A Texas Rose in a Spanish Garden

Education

Visiting a Spanish City Versus an American One

One of the things that I’ve heard from some of my classmates here when they talk about the U.S. is that they were surprised how huge the U.S. is when they visited it. You don’t have to tell me that. I come from the second largest state in the Union. It takes forever to travel over Texas. You can go to all sorts of different Spanish cities over the course of a month, and traveling to a new Spanish city is a weekend trip. In Texas, that would be the sort of thing that you would have to plan for a while.

Europe feels more connected than the U.S. in many ways, which is partly a function of its size. However, some of it might be the shared history and culture that a lot of these people have. They have a history that goes back thousands of years. In the United States, our history only goes back a couple hundred years, and it has been a pretty unfriendly one. I still here people at home complaining about the Civil War.

There are little things that you notice about Spain. People aren’t as likely to order ice in their drinks, which are also way more reasonably priced than most American drinks. People spend more time outdoors and less time in their cars going from one location to the next. However, most of all, you notice that this is a culture that is very old, and yet it is all contained in this much smaller area. It’s like you get more culture in every step in Spain.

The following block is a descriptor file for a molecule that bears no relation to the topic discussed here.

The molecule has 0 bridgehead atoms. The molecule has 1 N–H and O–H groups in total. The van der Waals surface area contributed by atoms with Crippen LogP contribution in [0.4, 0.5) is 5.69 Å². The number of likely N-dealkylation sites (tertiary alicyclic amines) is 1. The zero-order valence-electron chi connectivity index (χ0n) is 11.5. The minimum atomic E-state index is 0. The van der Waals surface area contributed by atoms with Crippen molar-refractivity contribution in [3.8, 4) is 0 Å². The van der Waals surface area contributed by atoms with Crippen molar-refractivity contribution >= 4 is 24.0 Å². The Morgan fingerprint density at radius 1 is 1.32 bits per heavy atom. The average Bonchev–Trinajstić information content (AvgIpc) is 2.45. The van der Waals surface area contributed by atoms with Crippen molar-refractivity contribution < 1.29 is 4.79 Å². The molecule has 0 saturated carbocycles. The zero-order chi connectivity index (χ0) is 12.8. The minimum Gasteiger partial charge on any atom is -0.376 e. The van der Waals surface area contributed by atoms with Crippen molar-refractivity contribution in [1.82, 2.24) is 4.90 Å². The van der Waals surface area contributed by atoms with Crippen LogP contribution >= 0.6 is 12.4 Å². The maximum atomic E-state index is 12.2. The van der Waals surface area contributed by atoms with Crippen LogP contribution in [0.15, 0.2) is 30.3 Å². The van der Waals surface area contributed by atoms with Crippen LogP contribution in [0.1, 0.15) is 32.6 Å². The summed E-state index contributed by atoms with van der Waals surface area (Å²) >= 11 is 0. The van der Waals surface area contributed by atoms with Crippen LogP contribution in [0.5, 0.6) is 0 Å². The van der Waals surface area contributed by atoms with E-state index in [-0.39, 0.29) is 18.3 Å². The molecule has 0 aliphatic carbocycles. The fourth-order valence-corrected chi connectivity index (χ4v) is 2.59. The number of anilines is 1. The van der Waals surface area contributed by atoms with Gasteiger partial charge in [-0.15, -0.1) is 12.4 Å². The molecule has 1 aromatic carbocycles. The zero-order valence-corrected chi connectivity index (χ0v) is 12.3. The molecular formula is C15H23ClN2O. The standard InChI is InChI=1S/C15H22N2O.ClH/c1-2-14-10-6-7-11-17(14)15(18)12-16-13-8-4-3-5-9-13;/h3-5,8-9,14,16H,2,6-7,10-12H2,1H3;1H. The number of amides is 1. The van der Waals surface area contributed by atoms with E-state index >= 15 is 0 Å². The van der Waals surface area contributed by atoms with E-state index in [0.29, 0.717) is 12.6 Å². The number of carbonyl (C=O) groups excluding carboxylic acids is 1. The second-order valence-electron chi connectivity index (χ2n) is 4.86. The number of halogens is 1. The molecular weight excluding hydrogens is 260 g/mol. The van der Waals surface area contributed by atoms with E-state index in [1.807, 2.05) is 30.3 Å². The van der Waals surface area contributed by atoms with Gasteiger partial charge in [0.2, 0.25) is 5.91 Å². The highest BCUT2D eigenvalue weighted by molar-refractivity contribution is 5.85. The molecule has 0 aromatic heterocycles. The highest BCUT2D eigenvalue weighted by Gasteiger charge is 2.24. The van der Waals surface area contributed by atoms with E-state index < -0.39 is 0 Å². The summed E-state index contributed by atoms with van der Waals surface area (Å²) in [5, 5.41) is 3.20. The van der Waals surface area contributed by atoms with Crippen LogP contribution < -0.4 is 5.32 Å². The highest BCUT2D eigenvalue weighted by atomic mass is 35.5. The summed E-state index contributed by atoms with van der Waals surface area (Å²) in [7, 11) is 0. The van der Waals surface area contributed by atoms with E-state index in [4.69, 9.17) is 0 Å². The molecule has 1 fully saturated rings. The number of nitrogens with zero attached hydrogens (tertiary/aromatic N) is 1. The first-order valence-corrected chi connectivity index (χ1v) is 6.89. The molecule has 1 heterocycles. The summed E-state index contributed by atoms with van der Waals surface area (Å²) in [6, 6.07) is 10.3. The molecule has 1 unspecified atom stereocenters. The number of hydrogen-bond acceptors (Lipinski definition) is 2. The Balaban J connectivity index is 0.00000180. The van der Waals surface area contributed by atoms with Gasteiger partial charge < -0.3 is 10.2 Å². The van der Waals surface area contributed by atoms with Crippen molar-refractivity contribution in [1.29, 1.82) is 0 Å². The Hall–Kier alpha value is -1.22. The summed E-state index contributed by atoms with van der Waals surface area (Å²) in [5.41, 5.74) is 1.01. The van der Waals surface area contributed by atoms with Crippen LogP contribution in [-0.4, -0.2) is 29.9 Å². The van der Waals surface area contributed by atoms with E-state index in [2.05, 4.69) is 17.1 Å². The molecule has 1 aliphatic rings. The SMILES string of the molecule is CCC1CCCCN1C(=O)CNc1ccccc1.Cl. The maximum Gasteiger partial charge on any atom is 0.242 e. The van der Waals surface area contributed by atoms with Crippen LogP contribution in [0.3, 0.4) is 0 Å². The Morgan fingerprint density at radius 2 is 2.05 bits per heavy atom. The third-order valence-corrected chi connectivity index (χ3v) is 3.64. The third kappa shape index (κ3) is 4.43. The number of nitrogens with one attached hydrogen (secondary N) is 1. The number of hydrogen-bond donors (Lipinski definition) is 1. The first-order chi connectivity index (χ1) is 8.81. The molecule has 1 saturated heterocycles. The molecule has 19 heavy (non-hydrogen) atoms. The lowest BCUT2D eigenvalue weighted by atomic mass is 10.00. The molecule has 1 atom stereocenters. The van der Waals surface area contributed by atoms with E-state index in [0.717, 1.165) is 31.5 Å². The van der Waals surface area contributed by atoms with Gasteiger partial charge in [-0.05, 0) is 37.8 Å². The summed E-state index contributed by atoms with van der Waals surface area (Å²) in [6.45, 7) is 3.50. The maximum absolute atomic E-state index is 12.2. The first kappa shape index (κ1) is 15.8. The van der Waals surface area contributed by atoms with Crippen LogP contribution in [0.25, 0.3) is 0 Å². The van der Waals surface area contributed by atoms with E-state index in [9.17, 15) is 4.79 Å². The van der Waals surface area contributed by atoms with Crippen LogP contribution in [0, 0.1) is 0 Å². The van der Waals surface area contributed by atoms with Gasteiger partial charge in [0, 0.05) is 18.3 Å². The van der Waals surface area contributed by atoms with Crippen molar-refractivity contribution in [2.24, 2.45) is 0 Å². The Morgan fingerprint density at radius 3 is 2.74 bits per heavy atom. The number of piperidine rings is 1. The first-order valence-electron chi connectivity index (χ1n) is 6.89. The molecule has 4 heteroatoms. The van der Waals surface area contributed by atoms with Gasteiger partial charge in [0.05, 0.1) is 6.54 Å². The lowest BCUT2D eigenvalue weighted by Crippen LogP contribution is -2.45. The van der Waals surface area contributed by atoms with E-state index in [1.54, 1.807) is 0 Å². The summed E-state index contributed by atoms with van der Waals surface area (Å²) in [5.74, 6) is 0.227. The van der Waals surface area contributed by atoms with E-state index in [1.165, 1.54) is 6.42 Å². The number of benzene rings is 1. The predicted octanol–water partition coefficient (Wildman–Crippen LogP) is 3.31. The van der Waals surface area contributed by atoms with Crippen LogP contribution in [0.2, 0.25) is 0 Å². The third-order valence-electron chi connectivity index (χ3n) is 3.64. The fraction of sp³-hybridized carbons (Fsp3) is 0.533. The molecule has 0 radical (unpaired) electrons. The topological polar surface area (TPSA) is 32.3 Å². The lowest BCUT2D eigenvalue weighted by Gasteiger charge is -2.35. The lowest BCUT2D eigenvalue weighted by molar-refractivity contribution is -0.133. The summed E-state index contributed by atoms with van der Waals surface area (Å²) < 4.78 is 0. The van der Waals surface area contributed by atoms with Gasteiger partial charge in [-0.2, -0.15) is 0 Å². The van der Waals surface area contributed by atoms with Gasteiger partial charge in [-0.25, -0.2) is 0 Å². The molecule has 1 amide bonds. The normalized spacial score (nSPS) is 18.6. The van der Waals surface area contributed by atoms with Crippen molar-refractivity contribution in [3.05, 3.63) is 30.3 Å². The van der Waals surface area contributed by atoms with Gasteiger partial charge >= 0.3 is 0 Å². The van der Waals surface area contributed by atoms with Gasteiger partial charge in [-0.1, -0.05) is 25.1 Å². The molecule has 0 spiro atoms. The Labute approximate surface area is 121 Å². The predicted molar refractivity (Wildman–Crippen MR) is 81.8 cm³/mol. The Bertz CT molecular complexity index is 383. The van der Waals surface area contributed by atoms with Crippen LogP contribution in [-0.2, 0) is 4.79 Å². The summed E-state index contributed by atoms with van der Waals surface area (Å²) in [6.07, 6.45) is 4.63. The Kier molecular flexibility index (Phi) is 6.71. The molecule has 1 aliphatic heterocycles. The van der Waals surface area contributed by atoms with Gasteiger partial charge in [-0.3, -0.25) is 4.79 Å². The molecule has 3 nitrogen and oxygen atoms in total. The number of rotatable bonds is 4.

The Challenge of Learning a New Language

For me, the hardest part of learning a new language has always been the spoken part. I can usually learn the written part okay. I picked up written Spanish pretty easily. Watching a Spanish movie is harder for me than reading a Spanish book, unless there are subtitles attached, which really only makes it feel like I’m reading a book anyway. I don’t think I’m alone here, although I’m sure that there are plenty of other people who think that learning a language visually is easier than learning a language orally.

I think that a lot of it comes down to this: a language changes when it is spoken out loud. On the page, the words look exactly the same each and every time. Your pattern recognition skills can help you out, and you don’t need to puzzle over whether you really got the word right. This really isn’t the case when it comes to spoken languages, including spoken Spanish. The speakers will talk faster or slower than you will expect, and that is the case for every language. People’s personal ways of talking will change the way in which the words sound, which is going to be tough for someone who is still a novice in the language.